The Manhattan district attorney’s office suggested that President Donald Trump and his business were under investigation over bank and insurance fraud, according to court documents filed Monday.
The documents — filed as part of an ongoing legal battle between District Attorney Cyrus R. Vance Jr. and Trump over Trump’s tax returns — mention “public reports of possibly extensive and protracted criminal conduct at the Trump Organization.”
The office was already known to be investigating alleged hush-money payments Trump’s legal team made to two women who claim to have had affairs with Trump before he took office. The new documents suggest that the scope of the investigation is much wider than originally thought.
“This possible criminal activity occurred within the applicable statutes of limitations, particularly if the transactions involved a continuing pattern of conduct,” court documents read.
Last week, Trump’s current attorneys attempted to block Vance’s subpoena of Trump’s accounting firm Mazars USA, arguing that the subpoena was “wildly overbroad” and sought “irrelevant records.”
Vance’s team called on District Judge Victor Marrero to reject Trump’s claims because they impeded the investigation, noting that the delay in the investigation allows Trump to achieve “temporary absolute immunity.”
While Trump may think the subpoena is “overbroad,” that concern is based on a “false premise” that the investigation is only looking at Trump’s “so-called ‘hush-money’ payments” made by Trump’s former attorney Michael Cohen in 2016, Vance’s team said.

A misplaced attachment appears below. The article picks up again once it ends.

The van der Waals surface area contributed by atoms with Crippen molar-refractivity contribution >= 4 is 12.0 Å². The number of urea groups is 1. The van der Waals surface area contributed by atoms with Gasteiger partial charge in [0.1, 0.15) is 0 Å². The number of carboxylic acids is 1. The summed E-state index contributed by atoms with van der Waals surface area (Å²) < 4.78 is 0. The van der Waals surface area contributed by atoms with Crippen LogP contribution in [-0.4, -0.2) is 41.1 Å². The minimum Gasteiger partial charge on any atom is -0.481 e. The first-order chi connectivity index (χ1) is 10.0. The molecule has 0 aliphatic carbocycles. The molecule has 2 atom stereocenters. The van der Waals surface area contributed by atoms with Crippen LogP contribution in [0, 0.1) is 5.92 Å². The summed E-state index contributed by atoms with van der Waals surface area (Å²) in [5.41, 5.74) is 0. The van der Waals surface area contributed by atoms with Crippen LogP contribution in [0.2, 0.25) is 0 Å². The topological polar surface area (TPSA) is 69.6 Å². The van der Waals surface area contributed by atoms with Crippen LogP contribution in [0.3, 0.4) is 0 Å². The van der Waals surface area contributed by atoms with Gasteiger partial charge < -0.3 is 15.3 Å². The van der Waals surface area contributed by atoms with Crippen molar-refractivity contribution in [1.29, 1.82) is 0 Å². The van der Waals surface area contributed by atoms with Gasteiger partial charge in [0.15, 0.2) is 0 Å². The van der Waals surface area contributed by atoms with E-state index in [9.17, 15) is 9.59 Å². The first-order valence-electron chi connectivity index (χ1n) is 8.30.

Instead, the district attorney’s office noted that their probe was more broadly related to claims of alleged insurance and bank fraud by the Trump Organization and its officers.
Cohen was sentenced to three years in prison in 2018, after pleading guilty to lying to Congress about violating campaign finance laws by paying women, including porn star Stormy Daniels, to keep their alleged affairs with Trump secret.
The Supreme Court sided with Vance in July, rejecting Trump’s claims that the president of the United States should be immune from criminal subpoenas.
“The President is neither absolutely immune from state criminal subpoenas seeking his private papers nor entitled to a heightened standard of need,” the court said.